Winona Republican Herald, August 18, 1950

Winona Republican Herald

August 18, 1950

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Issue date: Friday, August 18, 1950

Pages available: 14

Previous edition: Thursday, August 17, 1950

Next edition: Saturday, August 19, 1950

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Publication name: Winona Republican Herald

Location: Winona, Minnesota

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Years available: 1947 - 1954

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All text in the Winona Republican Herald August 18, 1950, Page 1.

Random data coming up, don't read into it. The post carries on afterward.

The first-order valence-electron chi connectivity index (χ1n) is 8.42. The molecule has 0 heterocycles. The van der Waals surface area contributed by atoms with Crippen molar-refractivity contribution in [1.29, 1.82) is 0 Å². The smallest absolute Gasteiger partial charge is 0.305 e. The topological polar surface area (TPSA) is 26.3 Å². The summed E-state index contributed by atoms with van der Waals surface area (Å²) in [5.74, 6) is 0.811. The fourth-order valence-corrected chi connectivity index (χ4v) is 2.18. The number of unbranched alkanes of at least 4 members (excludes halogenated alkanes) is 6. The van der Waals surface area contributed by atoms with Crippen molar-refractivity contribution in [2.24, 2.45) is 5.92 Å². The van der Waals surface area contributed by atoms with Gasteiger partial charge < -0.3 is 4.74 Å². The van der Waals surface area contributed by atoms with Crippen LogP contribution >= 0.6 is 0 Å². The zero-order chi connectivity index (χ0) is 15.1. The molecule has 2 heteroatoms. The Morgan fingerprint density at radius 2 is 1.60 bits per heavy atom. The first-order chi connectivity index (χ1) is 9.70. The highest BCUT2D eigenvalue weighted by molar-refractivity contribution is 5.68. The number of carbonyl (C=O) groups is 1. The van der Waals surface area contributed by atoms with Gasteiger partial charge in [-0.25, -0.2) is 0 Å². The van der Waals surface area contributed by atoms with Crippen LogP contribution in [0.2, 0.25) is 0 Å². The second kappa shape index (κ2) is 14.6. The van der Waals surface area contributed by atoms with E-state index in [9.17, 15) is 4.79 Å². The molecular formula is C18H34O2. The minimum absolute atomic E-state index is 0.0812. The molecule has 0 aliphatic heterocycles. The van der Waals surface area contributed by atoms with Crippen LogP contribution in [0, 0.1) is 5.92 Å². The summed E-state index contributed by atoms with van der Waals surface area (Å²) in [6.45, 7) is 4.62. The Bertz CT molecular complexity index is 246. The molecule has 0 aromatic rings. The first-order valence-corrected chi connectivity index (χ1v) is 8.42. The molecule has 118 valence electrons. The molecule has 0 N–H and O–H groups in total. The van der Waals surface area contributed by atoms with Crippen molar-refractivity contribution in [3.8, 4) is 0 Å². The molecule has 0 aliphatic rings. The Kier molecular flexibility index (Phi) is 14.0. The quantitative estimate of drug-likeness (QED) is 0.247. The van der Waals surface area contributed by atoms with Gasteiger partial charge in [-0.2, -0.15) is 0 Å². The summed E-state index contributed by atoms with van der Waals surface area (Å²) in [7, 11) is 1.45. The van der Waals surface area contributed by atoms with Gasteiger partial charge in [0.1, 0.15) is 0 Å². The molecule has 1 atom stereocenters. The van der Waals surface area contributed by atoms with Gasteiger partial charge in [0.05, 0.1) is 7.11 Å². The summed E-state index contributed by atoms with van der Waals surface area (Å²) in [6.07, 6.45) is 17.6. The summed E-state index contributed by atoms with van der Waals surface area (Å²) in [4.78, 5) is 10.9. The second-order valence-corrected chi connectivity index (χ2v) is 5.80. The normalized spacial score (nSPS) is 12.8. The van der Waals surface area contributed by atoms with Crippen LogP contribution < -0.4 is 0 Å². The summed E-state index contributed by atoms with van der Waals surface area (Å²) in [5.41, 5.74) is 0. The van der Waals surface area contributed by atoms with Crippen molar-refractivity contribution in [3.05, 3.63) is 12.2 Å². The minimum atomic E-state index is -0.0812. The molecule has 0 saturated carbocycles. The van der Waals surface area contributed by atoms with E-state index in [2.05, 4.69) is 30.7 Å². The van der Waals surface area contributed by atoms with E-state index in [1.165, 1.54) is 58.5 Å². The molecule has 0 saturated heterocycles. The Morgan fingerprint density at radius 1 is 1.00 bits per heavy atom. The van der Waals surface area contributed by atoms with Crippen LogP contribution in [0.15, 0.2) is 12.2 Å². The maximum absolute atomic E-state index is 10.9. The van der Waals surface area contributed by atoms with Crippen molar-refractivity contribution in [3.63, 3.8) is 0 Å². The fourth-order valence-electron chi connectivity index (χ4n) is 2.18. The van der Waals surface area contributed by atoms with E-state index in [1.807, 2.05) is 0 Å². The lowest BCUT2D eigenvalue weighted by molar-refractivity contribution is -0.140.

Winona Republican-Herald, The (Newspaper) - August 18, 1950, Winona, Minnesota Cloudy, Warmer Tonight, Showers Saturday Are You Registered? City Recorder's Office Open Daily, 8 to 5 VOLUME 50, NO. 155 FIVE CENTS PER COPY WINONA, MINNESOTA. FRIDAY EVENING, AUGUST 18, 1950 FOURTEEN PAGES Red Attack Stalled Near Taegu GANGSTERS MOVING INTO MANY LINES Compete Unfairly With Legitimate Businessmen An Ayrshire And A Brown Senior Year- ling were selected as grand and reserve champions over all breeds in the 4-H dairy division at the 1950 Winona county fair late Thursday afternoon. Don Nisbit, 15, left, and Marlln Fritz, 18, are shown above Just after the championship ribbons were handed out about 6 p. m. at St. Charles. Nisbit is member of the Clyde Live Wires club and lives three miles south of St. Charles. Fritz belongs to the Stockton Pioneer Plungers club and was also named top showman at the fair. He won. a. blanket .awarded by the Tri-State Breeders co-operative in connection with the showman- ship prize. Frances Pierce, Utlca, also got a show- manship blanket. Republican-Herald photo TODAY- Business As Usual Criticized By Joseph Alsop 4-HWs Take Over Winona County Fair By Al Olson St. Charles, of activity at the 41st annual Winona, county fair here was stepped up today as hundreds of 4-H boys and sign follow a common pattern By Gordon Brown I Washington The Senate crime committee told Congress to- day that organized criminals notj only have a strong grip on gam- bling and related illegal activities but also are fast moving into legi- Itimate business fields. The committee, organized las spring to investigate organized crime, reported on its work thus far work devoted chiefly to anj inquiry into gambling in Florida.' Organized criminals, the com- mittee reported, "are able to compete unfairly with legitimate businessmen because of their ac- cumulations of cash and their vic- ious methods" which include vio- lence, bribery, corruption and in- timidation. The gangsters have been attract- ed particularly to enterprises I where large amounts of cash are handled or which have black-mar- ket potentialities, the committee, said. These enterprises include ho-j tels, restaurants, night clubs, meat and provision companies, liquor stores, beer and whisky distribu- torships, automobile dealerships and even small steel companies. Control Some Banks "Recently transportation com- panies and public utilities, which have large purchasing programs, have been added to the the report said. "They control some 'banks and are in a position to pro- vide large sums of cash capital for many purposes." Senator Kefauver (D.-Tenn.) heads the investigating committee, lother members are Senators O'Conor Hunt Tobey (R.-N.H.) and Wiley (R.- In its report, the committee concluded there is con- vincing evidence that organized groups of criminals have engaged in illegal activities in many parts of the country, are strong: and wealthy and have monopolized cer-jbreathed easier today as a severe hurricane changed its course and lumbered northward in the Atlantic. No part of Florida was on the alert. Danger to any portion of the U. S. mainland lessened hourly. Today the big, whirling mass lo- Hurricane Off Florida Changes Path Miami, Fla. Of) Floridians Open Arrows Show where U. S. and South Korean troops are attacking again. North of Taegu defenders are counter-attack- ing Reds attacking the city. At Changnyong U, s. dough- boys and Marines have driven a crack Communist division back three miles. On the coast sector Kigye and Pohang have been recaptured by the Allies. On the deep'sou them, front west of Masan, American troops have lashed at Red attackers and driven them back. (A.p, Wirephoto to The Republican-Herald.) tain channels of interstate com- munication. But its investigation, it said, I "has not yet proceeded far enough jto warrant a conclusion as to whether or not the various crim- inal organizations are knit into one or more nation-wide syndicates." Taegu in Panic As Reds Approach By HaJ Boyle girls inaugurated 4-H day. With judging of all exhibits completed, the 4-H club members "took jover" the grounds at 8 a. m. today and "possession" was theirs until With Vnited States Forces in Ko-jlate tonight. rea. __ Our thin lines here in Ko-l Before the day ends a long and rea are held by increasingly ex- carefully-planned program will have hausted whose customary been presentee; all local rest is n few moments of troubled i talent and designed as an experi- sleep in n ditch or fox-hole. jment being watched by county fair; When these men attack, their I officials from all over the state. that has shadowed a half million hearts j cated by radar plane at about 350 i here exploded in panic today as a mass exodus began from this be-1 SrXr'bv co'ncitnce fa" hours chaos ruled the streets of this refugee-swollen and eithei bj- coincidence or de-ing north nonhwesterly about 10 to j provisional capital Oj South Korea. The civilian populace was swept by hysteria. The scene on the ground was utter confusion. From the City Evacuated; Batflefront 12 Miles Away Vital Pohang Air Base Recaptured By South Koreans By Relmaii Morin Tokyo Allied troops, tanks, airbombs and artillery stall- ed the Red Korean drive on Taegu city tonight. The Allies then counter-attacked for- ward Communist units 12 to 15 miles away. The emergency South Korean capital itself was being emptied of civilians by hundreds of thou- sands in a mass evacuation order- ed to clear the city for use solely as a military fortress base. The South Korean government went on to a new unspecified refu- gee capital. The most, threatening Bed ap- proach was in steep hills a dozen miles north of Taegu. Forty-five ton Fershing tanks were used in the counterattack spearheaded by the U. S. 27th reg- iment and the South Korean first division. The South Korean sixth division had lost contact Friday night with Reds. It had held before Taegu. Other Triumphs Allied troops tasted triumph on lall other fronts Friday. For the i first time in 13 bitter days of fight- i ing Americans rolled back some of the Red infantrymen who had bulged across the Naktong riv- er below Changnyong, 23 miles southwest of Taegu. U. S. Marines and 24th infantry division troops gained up to three miles in the Changnyong sector and chased terror-stricken end weaponless Reds back across the Naktong in droves. One battalion of about Communists broke for the western bank of the river first. They were followed by oth- ers. Some Communists voluntarily crossed over to American lines and surrendered. Pohang and Kigye on the Ko- rean east coast were recaptured by South Koreans. In the deep south, at the other end of the line, the U. S. 25lh Infantry division turned back a dawn attack by the North Korean Sixth division driving eastward from rubbled Chinju. The Red threat to Taegu came from troops bombed by 98 U. S. B-28s Wednesday in the Waegwan area. They drove south on Taegu from Kunwi, 25 miles north of Taegu and recaptured the town of JKumwba after a substantial ad- and it is clear that there is suf- ficient co-operation and interrela- task is to scale precipitous mountain heights in blazing heat under enemy fire. And when they are attacked, which is more usual. All major events, usually scat- tered throughout the three days of county fair time, have been booked Cool Weather Covers Region tionship for them "at least casionally to combine their activ-jditions were favorable for the storm ities." 'to continue in the open sea. Ship- The 12 miles per hour. A high pressure area was behindjair the exits leading south looked ilike clogged lanes of frightened white ants. The story of this flight of an en- oc- it and weather forecasters said con- committee was advised to avoid it. that the public be made aware "ofj The hurricane, first of the season the basic'menace involved in gam-land packing winds up to 140 miles tire city can best be told by telling what happened to one household. This family lives beneath the for today. Bis Crowd Expected By The Associated Press enace involved in gum-iand pacKiag wmus up (.u iw miico Wing on a widely organized basis! per hour near the center, headed'window of a rmssion school where because it brings corruption toward the Bahamas and [foreign government." Prison Sentences Urged Committee recommendations so included these: i Highest winds are estimated at Immigration laws should be 140 miles per hour near the center toward the Bahamas -j i Florida yesterday, then turned and! been billeted more than one month, i 'moved north northwestward up Balloon Causes Wide Alarm ridor that looked like the shanty j I.. Tiiim communities that spring up American city dumps except the huts here are covered with pic. vastly more numerous. Add to that the want of Re- serves, which makes it neces- sary to keep even the worst- mauled divisions in the line in- definitely, with almost no re- lief. It may then be under- stood why this Korean fighting is as cruel and disheartening as any that American troops have known, despite our im- provinc ground fire power and complete air supremacy. And it is then also understandable why anyone who lias been with these Americans at the front. ?rows bitterly indignant at the all too visible signs of busi- ness-as-usual in tile rear areas. MD il bv a seeminglv omnipresent in mountain fisht-! Attendance is expected to soar-' It was below freezing in Michi-tightened; stiffer prison sentencesjand extend outward 100 miles. Gales in? 'fatalistically tenacious andifor afternoon and evening grand- gan today. The coolest weather of should be imposed in narcoticsicover an area about 350 miles ln, R d slashed clos- istand performances especially. Op- the ,uirmer season ove, the and other criminal cases; income I diameter. I As Red siasnea _ cms jening day crowds were about aver- j .tax laws which now permit racke-j After standing age although the turnout could not Great Lakes reglon and the uppei teers to report huge cash income'hours, the storm jbe classified as :Mississippi valley. or disbursement without support-jwestward yesterday. Florida was. Farmers were m the fields' Temperatures of 30 above were -ing detail should be tightened; placed on the; alert and Nassau, TouVKo-i the western sky. throughout the area rushing to early todav in Grand Ma-Untitrust laws should be usedjcapital of the British Bahamas, be- munistsjhan anj other .ou.h KO I ---------__> iplete threshing and harvest work.' M, h Superior'aSainst monopoly in the dissem-jgan battening down m iriplavpd this veir bv a late season ination of gambling information1 of the worst blow since, 1929. 'However judging from talk at Granwburg. Wif., which earlier this: across state Iines: there is needj Ships found safe anchorage and! Reports spread ithe fair most of these people were week, sweltered in 98 readings, shiv- of a law to prohibit sere flown to safety. _ i trying to get as much accomplished ered in near temperatures.'of slot machines: there should al-itary fields and air lines planned rlse .'yesterday so that they could turn The coolest air was in Upper Michi-so be a law to prohibit The Red Cross alerted out in larger numbers for the 4-H gan. northern lower Michigan and transmission of gambling informa-j disaster workers and stocked storm program today. northern Wisconsin. 'tion. _________shelters. i Judges Busy Judges worked from 9 a.m. Thurs-: .day until after 10 p.m. to complete 'their work. Henry Bartel, Franlo; [Farms superintendent, was kept ;busy in the livestock ring until 6 These unpleasiug hints of yesterday, doing a very timu'ne complacency and political i thorough job. take two weU-defin-j A" Ayrshire and Brown Swiss, ed forms. First, things are not senior yearling copped top beiii: done that obviously ought toe division of 4-H judging; i vance. Taegu was ordered evacuated of its to war-swelled population. Authorities said the removal oj civilians was dictated not so much by immediate threat as it was by the need to make Taegu an all- military base. Problem for Police The masses of refugees who had poured into Taegu ahead of the Reds from the North presented a grave problem for overworked lo- cal police. There was a threat of an infil- trated Communist outbreak inside the city among- the refugees. Taegu itself was home to some Reds and suspect elements. Minneapolis .cilities ol federal agencies, police newspapers and radio stations; South Koreans permitted U. s. to resume using the air- rated, plastic balloons hovered Ini strip six miles southeast of Po- Some of the thousands of per- isons who called the Armed Forces; ,ed .sons who caJled the Armed t the Commu-Air Base at U f armed excitedly reported mh A headonr.rlers in Ko- riot of the Russian were launch- Jt described the Red an aeriel attack. But it was just a 110-foot in; Upside- Down Man to Take Off Weird Glasses Tonight ilireat against Taegu as the most one in Korea. UJJC 111 diameter plastic sphere, sent aloft, The Marjne bri d to garner cosmic ray information u 24Ul Manlrv aivisiol t klei for the Navy. The balloon was an 12000 river-.crossjng Reds an, estimated 60.000 feet m the air. .___ !A prisoner of war had boasted that 'Taegu would fall by "liberation day" last Tuesday, fifth anniver- estimated 60.000 feet m the air. sary of VJ day [where it caught the sun s rays j Two weeks ago the young Old Sol had disappeared on er of the family beneath our win- already darkened earth Th dow dug a deep pit in bis back- was sent up 'yard and buried all the household's was spotted in it I day night over Bismarc. led .r.d e well into their bridgehead m the eastern allied bank of t'ae hours done almost all our huge1 yesterday, while a four-year-old: trans-Pacific air transport was named grand cham-! ocean cargo capacity is still over all breeds in the open' over to profitable commerce dairy section. j a luxurious tourist trade, while re-1 A 1500-pound Shorthorn bull wasj mforcements and supplies are long Delected as grand champion in the! '.ind breathlessly awaited in class beef is; rea. [being awarded a new trophy, pre-; Second, and almost worse, thejsented for the first time this year; real gravity of the situation cerejoy the Winona office of Swift andi m Korea is still being elaborately Company. concealed from our people at home Quality Up j dreadful toll of the fighting! Quality of beef, dairy, swine is being hidden, for example. open and 4-H greatly delaying announcement cljwas up this year, officials of thej totals of known dend, missing pointed' om today, wounded. I Proof of this was evident in the 'fact that only three white orj i were given out (in the 4-H dairy division Thursday j afternoon. In thai same division there were 52 blue ribbons for first places and 20 red ones for seconds. I Sheep entries were net of such! (Continued on Page 11 Column 2) j (Continued on Pace 5 Column 3.) j FAIR I Furthermore, shocking though it may seem, this ten- dency even seems to have in- vaded actual battle planning. In two previous reports in this space, the bird fisrhtinsr en the Chinju approaches, the first By Ed Crcagh New Vork For 30 days, Fred Snyder has been looking at the world upside down and backward. Tonight Fred will take off h i s special, binocular-1 i k e glasses. The floor will shoot up to the ceiling. The ceiling will come down to the floor. Or.ce again Pred will see the world as other people see it, "I'm not sure I'll recognize Fred said with an uncer- tain laugh. "I've got pretty used to leading this upside- down existence. Things look right to me when they're up- side down and backward to ev- erybody else." Fred is a friendly, 25-year- old graduate student at the University of Wichita. He un- dertook the upside-down, ex- periment as part of his work in psychology. His teacher. Dr. N. H. Pronko, who came along to New York, thinks it's a pret- ty valuable piece of work. "We're not trying to prove anything." Pronko said. "We're trying to learn some- thins about how people see. Apparently it's something we have to learn. In some ways Fred already has learned to see as well as, or better than, he did with 'normal' vision.'' But it wasn't easy. First Fred put on his strange, projecting glasses. A light metal headgear supports them and sponge rubber pre- vents a .chafing. They make him look like a man who is going blind. New murmur sympathetically when they see him. He couldn't do scything right at first. The food on his dinner plate seemed to be sus- pended in air, ready to fall in his lap except that his lap was up where his shoul- ders should have been. He fell over tnings. They were on his right when he "saw" them on his left. "But I Fred said. "I can sort playing cards and get through otter laboratory tests just about as fast as I ever could, sometimes faster. Tve even driven a car for a few miles on a country road. In time I suppose I'd forget all about bow things used to look." By now Fred is over the butterflies in the stomach that bothered him for the first few- days. Back in Wichita, his wife (they have a four-months-old daughter) is humorously rec- onciled to his weird appear- ance and topsy-turvey way of life. most precious belongings in it. I day Thousands of other fathers must! have been doing the same thing; jtaey had no better place to put j their simple treasure than in a hole in the ground. But the young mother each twi- light lit a fire and cooked rice (Continued on Pate 11 Column 4.) TAEGU WEATHER FEDERAL FORECASTS i Winona and vicinity: Increasing! cloudiness and warmer lowest 54. Scattered local showers Saturday forenoon, becoming cooler Saturday evening; highest in the afternoon 76. LOCAL WEATHER j Official observations for the 24 hours ending at 12 m. today: Maximum, 78; minimum, 52; noon, 69; precipitation, none; sun sets tonight at sun rises to- morrow at (Continued on Pafe li-) D. The U. S. Eighth Army in (Continued on Page 12 Column. 1) KOREA Major General Edgar E. Hume, chief surgeon, G.H.Q., Far East command, chats with Private Eugene O'Neal, Stillwater, Minn., be- fore presenting a Purple Heart decoration to the wounded soldier aboard a casualty evacuation plane in Korea. (A.P. Wirephoto to The ;